Avocados are high in healthy fats that keep your skin flexible, supple, and bouncy. Because avocados have vitamin C, they help in collagen production, keeping your skin strong and healthy. Evidence shows that avocados contain compounds that protect the skin from UV-induced damage.
4. Eat: Sweet potatoes
It’s a good source of beta carotene that converts into vitamin A. Sweet potatoes can help prevent sunburn, cell death, and wrinkled skin. The beta carotene found in sweet potatoes also acts as a natural sunblock, protecting the skin from sun damage.
5. Eat: Red and yellow bell peppers
Just like sweet potatoes, yellow and red bell peppers contain beta carotene that fights off lines and wrinkles. These peppers are also rich in vitamin C, keeping your skin firm and strong.
Try eating some bell pepper salad to go with your skincare routine, and see the results for yourself.
6. Eat: Broccoli
Broccoli might not be appetizing to some, but it sure does have an abundance of vitamins and minerals vital for skin health like vitamins A and C. It also contains a powerful protective agent called sulforaphane which effectively works against the sun damage and is believed to have anti-skin cancer properties.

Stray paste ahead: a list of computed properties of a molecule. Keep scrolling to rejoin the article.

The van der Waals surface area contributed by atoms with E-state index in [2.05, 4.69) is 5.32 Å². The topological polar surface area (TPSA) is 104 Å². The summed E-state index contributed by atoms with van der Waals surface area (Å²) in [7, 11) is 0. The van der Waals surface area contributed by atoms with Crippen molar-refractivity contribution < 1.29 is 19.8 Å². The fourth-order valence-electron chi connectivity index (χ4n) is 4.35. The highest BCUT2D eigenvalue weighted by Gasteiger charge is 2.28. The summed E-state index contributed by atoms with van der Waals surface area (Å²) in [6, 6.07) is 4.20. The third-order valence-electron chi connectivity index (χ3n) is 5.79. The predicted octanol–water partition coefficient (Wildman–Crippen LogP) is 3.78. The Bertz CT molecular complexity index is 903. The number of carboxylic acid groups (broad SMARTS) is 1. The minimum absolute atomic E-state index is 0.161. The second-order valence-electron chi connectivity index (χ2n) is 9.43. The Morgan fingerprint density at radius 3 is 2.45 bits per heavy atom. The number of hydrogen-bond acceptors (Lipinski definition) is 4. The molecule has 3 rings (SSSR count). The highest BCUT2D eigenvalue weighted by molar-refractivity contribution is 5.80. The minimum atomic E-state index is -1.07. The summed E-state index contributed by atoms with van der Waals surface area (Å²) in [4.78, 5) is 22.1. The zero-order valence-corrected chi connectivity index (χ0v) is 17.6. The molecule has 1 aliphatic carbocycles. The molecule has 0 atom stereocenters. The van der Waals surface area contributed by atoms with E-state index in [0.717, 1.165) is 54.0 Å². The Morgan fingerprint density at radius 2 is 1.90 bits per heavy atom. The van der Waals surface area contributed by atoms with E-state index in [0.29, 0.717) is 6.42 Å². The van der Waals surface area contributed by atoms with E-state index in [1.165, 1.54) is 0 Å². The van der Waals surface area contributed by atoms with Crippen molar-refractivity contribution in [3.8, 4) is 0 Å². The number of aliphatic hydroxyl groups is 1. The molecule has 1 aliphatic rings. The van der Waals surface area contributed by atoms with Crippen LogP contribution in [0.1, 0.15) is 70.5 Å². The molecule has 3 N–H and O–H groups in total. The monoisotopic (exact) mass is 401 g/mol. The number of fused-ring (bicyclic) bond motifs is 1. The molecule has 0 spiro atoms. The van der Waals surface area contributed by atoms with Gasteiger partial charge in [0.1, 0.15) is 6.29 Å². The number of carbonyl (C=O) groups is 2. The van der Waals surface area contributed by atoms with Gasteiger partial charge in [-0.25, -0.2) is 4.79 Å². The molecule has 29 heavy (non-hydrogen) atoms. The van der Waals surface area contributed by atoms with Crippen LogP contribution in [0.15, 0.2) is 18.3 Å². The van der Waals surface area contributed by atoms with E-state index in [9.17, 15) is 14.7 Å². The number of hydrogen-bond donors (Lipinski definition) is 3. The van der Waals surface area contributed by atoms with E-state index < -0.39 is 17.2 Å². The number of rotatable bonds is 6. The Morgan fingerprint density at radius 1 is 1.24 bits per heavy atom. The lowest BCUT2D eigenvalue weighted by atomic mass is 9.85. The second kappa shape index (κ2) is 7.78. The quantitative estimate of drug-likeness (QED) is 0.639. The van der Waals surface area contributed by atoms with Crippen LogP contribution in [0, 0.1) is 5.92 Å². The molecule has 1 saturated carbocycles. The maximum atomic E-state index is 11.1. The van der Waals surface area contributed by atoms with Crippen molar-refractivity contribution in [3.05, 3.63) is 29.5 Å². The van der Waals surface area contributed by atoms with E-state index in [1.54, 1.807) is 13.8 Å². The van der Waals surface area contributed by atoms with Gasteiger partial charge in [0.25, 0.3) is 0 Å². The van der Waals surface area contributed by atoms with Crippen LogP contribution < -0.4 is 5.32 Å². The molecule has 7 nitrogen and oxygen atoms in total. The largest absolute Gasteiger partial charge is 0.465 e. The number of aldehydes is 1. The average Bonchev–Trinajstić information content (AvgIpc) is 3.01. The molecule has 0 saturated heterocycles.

7. Eat: Salads
Salads, particularly those containing vegetables, seeds, and fruits that overflow in vitamins E and C, help protect your skin against UV damage. Dr. Joshua Zeichner also mentions that green, leafy vegetables rich in antioxidants help in preventing premature aging and maintaining a youthful glow.
Leafy vegetables also contain hyaluronic acid, which is known to keep the skin hydrated and slow down the aging process.
8. Avoid: Oil-laden deep-fried foods
If you are a deep-fry or fast food fanatic, you might need to make some major diet changes. Oil-laden deep-fried foods, especially those that you get from fast-food restaurants, are your skin’s enemy.
While the glass skin look has been taking over the beauty world, greasy and deep-fried foods result in excess oil production within the skin, making it more prone to acne flare-ups. Also, a high intake of greasy foods results in puffiness.
So, if you wake up and notice that your face is oilier and more swollen than usual, the bacon and fries you had the night before are probably the culprits.
9. Avoid: Too much dairy